Thanks for clarifying “irruption” vs. “invasion”. I wasn’t quite sure of the difference. Anyway, if this were a more serious and scientific article for publication I would probably distinguish the two and change it to “irruption” though it doesn’t have the same ring. However, I got so annoyed with the fellow I saw trespassing that it changed the direction of the post and turned it into a bit of a mini-rant instead.

  3. Beautiful photos! A few of these owls have been seen in our area this year, both on the Eastern Shore of Virginia and on the Outer Banks of North Carolina. My friends and I went for a walk this morning with high hopes of seeing one, but we had no luck…

    • Hi Rae,

      Check open fields, shorelines, agricultural areas and such. They like areas with few trees as its similar to the tundra where they breed. I’ve even found one in a field in the middle of the city!


    • Hi Jason!

      Yes, I’m happy with the photos from the second outing though the weather was awful that day – snowy with very slippery roads. And yes, I changed the colour scheme for my blog…I was tired of the blue and wanted something warm and cheery. I even uploaded a couple of my own photos for the header!


  4. I would have loved to have seen that guy. It would be a good picture of him climbing over the fence and ultimately flushing the owl. Don’t be shy next time. The pics are lovely too.

  5. We have been very lucky to spot a number of Snowy Owls this year. And were very surprised when standing on a sideroad looking at an owl on top of a windmill in the distance, another Snowy Owl flew towards us and landed in the tree above us. It seemed to be very curious about us. Finally it flushed us out and we left. Lovely photos and love the rant too.

    • Thanks for the comment, Leslie; I’m sorry I didn’t respond earlier.

      That sounds like an incredible experience. I hope you’ve been able to enjoy some more Snowy Owls since then.


  6. I see no problem with people approaching owls. It teaches the owl to avoid people. Too bad if you like bird watching, but the owl doesn’t benefit from any bird watcher. At least a great photo allows people to see the bird without having to go find it in person. Please explain to me how putting out bird feeders is a good thing…for birds and any other wild animal?…yet you see it all the time by the ‘do gooders’.

    • Billy, the man didn’t just approach the owl, he entered private property to do so. And yes, there is a problem if people approach too closely and enter the bird’s comfort zone, causing it to flush. It interferes with the owl’s natural behaviour, whether it is actively hunting or trying to rest, and causes it to expend unnecessary energy. This is particularly detrimental to owls that sleep during the day, such as Long-eared Owls. If flushed multiple times, birds such as Long-eared Owls become vulnerable to predation by larger owls or birds of prey inhabiting the same area. While this may not be as much of a problem for an owl as large as a Snowy Owl, they are harassed and chased by Peregrine Falcons on occasion.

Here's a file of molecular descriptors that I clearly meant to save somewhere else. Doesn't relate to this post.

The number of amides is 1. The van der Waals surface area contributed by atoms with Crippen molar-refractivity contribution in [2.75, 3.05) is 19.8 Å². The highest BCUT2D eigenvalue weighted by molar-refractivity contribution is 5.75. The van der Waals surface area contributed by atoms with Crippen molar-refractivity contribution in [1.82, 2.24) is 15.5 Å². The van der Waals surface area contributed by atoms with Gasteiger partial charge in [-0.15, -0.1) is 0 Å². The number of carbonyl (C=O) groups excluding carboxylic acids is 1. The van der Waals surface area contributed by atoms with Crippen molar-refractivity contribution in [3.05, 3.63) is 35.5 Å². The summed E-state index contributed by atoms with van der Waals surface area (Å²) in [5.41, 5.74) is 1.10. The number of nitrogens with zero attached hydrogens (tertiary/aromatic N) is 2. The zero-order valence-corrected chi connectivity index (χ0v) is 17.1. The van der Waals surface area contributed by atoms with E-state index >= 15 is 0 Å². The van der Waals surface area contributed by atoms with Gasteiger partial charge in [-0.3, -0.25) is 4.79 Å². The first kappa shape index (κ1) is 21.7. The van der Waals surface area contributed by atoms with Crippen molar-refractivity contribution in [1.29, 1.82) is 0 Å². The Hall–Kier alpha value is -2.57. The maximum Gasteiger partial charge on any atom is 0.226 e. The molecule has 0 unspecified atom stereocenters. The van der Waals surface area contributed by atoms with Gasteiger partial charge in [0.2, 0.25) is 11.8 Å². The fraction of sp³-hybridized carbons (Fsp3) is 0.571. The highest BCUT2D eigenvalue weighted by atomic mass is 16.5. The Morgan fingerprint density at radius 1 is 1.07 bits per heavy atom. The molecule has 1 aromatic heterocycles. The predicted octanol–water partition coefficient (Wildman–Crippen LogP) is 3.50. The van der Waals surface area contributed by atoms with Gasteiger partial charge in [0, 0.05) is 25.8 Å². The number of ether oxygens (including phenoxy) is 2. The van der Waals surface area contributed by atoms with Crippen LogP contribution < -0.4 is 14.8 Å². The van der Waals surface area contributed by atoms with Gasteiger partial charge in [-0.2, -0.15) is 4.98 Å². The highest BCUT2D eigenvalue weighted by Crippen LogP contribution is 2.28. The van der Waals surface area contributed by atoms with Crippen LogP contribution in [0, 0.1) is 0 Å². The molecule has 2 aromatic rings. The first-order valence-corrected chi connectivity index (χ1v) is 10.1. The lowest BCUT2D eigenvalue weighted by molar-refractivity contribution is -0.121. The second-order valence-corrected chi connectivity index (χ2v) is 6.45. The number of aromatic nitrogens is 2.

The rest of your comment baffles me. You imply birdwatching is useless because it does not benefit the owl, while photographing owls is beneficial because then people don’t have to go see one in person. I might be missing something, but it seems photographing owls doesn’t benefit the owl directly either. And seeing great photos of owls doesn’t stop people from going out and looking for owls; rather the opposite, if the comments on the two Facebook birding groups to which I belong are any indication.

      As for the benefits of birdwatching, many birders pass on their sightings to local compilers and databases such as eBird. This allows local nature groups, provincial organizations, and provincial and national parks to produce accurate birding checklists for their area and to determine which areas are worth protecting. eBird helps scientists to determine whether a species’ range is changing over time, and map the extent of irruptions such as this year’s Snowy Owl irruption. It also helps scientists to monitor changes in population. eBird has started a project this spring (the Rusty Blackbird Spring Migration Blitz) encouraging birders to report all Rusty Blackbird sightings in order to gather more information about this declining species. The data will help scientists understand the ecology of this species, which is critical for reversing the sharp decline in population and protecting this species. Citizen science and birdwatching therefore play a big part in monitoring species at risk and shaping conservation policy.

      I am not sure what bird feeders and “do-gooders” have to do with my blog post, owls or the rest of your comment, or why you require an explanation on the subject, but if you’re genuinely interested I’m sure that information is available on the web.

      Thanks for reading.